|A little over two months into the school year, the fear of a widespread shutdown like Canada experienced in the spring has not materialized. At the same time, writes CBC’s Jessica Wong, schools have not been immune to COVID-19. Although health and safety measures seem to have helped, health experts are raising additional concerns, especially as winter approaches.
According to the most recent weekly COVID-19 epidemiology report from the Public Health Agency of Canada (PHAC), schools and child-care centres accounted for the highest number of outbreaks in September, and the second-highest in October (after long-term care and retirement residences). British Columbia, Alberta, Saskatchewan, Manitoba, Ontario and Quebec have all had school outbreaks, while New Brunswick has also seen a few individual school-related cases. PHAC considers it an outbreak in a school or child-care centre when there are two or more cases reported, and has noted that 64 per cent of schools with COVID-19 cases had only a single case reported.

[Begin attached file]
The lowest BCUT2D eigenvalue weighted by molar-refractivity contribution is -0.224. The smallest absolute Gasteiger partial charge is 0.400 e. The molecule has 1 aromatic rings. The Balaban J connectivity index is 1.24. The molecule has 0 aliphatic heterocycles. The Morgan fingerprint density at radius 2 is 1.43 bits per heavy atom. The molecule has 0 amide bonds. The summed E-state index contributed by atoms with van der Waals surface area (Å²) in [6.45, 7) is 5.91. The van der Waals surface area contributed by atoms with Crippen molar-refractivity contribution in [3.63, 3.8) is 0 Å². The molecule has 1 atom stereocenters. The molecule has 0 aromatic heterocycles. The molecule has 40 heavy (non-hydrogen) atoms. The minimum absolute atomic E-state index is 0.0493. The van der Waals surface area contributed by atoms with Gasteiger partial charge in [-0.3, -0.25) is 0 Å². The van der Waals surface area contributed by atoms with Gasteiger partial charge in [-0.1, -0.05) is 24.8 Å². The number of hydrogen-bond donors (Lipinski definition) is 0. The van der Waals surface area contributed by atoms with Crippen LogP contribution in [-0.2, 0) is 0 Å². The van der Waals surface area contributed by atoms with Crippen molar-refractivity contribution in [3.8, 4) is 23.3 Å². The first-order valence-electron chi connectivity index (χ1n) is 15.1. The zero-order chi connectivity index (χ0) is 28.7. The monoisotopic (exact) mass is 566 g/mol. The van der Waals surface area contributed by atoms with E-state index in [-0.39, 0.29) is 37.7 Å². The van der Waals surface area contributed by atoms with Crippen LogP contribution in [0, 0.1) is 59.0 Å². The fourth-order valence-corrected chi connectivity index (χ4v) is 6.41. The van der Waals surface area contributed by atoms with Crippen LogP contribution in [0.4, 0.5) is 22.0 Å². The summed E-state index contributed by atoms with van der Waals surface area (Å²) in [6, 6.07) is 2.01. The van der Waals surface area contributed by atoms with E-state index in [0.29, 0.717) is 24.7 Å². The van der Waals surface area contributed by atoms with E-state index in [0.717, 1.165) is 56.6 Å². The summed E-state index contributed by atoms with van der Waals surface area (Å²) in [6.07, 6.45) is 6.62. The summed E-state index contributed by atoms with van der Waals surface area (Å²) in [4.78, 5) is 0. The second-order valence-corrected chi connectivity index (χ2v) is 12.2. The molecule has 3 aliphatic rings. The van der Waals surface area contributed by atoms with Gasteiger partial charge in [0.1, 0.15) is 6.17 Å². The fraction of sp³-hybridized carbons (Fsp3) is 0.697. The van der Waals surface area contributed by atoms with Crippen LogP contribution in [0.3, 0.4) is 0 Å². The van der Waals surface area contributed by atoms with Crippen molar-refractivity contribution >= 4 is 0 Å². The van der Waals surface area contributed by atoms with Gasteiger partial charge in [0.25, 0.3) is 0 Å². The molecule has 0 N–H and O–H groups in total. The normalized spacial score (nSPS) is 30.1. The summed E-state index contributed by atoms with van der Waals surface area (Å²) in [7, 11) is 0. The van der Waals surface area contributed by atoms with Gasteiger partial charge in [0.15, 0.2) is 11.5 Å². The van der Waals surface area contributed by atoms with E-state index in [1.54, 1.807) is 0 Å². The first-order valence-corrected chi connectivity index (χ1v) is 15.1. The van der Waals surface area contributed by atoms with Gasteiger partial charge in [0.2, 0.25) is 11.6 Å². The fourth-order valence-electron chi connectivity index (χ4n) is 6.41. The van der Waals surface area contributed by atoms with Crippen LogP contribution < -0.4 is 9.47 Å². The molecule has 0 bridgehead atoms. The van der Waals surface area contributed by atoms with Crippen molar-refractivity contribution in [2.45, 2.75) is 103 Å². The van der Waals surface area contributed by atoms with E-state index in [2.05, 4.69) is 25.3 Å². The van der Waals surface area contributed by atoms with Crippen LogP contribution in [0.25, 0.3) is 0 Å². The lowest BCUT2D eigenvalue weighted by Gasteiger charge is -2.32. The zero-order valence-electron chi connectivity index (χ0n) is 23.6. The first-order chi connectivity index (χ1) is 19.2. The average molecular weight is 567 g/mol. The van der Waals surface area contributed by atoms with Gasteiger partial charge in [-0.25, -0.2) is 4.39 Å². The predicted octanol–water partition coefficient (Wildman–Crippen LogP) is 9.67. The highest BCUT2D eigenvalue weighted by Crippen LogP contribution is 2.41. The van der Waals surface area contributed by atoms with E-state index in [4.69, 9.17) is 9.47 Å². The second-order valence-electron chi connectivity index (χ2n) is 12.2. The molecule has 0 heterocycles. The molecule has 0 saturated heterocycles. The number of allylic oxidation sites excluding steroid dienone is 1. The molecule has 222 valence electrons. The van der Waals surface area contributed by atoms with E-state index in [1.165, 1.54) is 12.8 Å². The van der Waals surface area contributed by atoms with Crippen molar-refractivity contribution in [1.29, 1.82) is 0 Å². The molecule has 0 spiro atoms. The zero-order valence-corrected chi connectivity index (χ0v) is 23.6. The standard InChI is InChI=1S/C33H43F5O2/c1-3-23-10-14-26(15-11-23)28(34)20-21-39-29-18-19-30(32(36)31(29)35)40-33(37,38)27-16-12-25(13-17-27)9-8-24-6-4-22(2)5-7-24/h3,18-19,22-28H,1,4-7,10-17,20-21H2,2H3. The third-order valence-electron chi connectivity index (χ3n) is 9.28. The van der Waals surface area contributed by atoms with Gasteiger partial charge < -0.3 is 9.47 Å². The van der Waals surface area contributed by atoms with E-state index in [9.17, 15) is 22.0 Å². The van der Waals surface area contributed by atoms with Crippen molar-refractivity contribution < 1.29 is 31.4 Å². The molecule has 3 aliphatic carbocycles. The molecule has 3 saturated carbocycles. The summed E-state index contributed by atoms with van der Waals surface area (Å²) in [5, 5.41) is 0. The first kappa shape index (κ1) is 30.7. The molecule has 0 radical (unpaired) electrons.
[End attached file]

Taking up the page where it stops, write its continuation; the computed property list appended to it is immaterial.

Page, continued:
Overall, Winnipeg epidemiologist Cynthia Carr said, Canada’s schools have been doing well, but that doesn’t mean they can relax infection control and prevention measures. These have included physical distancing, student cohorts, time spent outdoors, improving ventilation, masking and increased hand hygiene. “We can’t let our guard down,” said Carr, founder of EPI Research Inc. In the coming months, Carr will be keeping an eye on Canada’s influenza rates — if they stay low, as they did during winter in the Southern Hemisphere this year, it will mean less stress for Canada’s hospitals and emergency rooms, she said. As well, since symptoms of the flu overlap with those for COVID-19, Carr noted that kids who experience influenza symptoms will likely need to be tested for COVID-19.